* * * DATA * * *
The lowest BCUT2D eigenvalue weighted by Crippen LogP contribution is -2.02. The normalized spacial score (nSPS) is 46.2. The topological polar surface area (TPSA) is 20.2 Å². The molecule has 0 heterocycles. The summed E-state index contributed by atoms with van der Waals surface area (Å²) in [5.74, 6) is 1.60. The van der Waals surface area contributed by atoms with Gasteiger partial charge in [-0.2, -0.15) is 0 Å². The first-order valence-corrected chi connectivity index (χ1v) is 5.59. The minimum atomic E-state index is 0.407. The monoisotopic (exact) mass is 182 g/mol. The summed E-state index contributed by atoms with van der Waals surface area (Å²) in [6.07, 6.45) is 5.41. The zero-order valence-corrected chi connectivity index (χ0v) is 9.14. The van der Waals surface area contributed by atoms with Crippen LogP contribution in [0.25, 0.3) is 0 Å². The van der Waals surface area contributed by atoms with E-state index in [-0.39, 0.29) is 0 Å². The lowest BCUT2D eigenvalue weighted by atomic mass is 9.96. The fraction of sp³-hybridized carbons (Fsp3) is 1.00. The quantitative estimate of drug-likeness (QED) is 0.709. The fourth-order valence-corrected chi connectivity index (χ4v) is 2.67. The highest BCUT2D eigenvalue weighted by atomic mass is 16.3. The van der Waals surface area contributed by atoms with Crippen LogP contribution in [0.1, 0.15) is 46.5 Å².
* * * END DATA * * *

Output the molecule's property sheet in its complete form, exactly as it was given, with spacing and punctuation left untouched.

The lowest BCUT2D eigenvalue weighted by Crippen LogP contribution is -2.02. The normalized spacial score (nSPS) is 46.2. The topological polar surface area (TPSA) is 20.2 Å². The molecule has 0 heterocycles. The summed E-state index contributed by atoms with van der Waals surface area (Å²) in [5.74, 6) is 1.60. The van der Waals surface area contributed by atoms with Gasteiger partial charge in [-0.2, -0.15) is 0 Å². The first-order valence-corrected chi connectivity index (χ1v) is 5.59. The minimum atomic E-state index is 0.407. The monoisotopic (exact) mass is 182 g/mol. The summed E-state index contributed by atoms with van der Waals surface area (Å²) in [6.07, 6.45) is 5.41. The zero-order valence-corrected chi connectivity index (χ0v) is 9.14. The van der Waals surface area contributed by atoms with Crippen LogP contribution in [0.25, 0.3) is 0 Å². The van der Waals surface area contributed by atoms with E-state index in [-0.39, 0.29) is 0 Å². The lowest BCUT2D eigenvalue weighted by atomic mass is 9.96. The fraction of sp³-hybridized carbons (Fsp3) is 1.00. The quantitative estimate of drug-likeness (QED) is 0.709. The fourth-order valence-corrected chi connectivity index (χ4v) is 2.67. The highest BCUT2D eigenvalue weighted by atomic mass is 16.3. The van der Waals surface area contributed by atoms with Crippen LogP contribution in [0.1, 0.15) is 46.5 Å².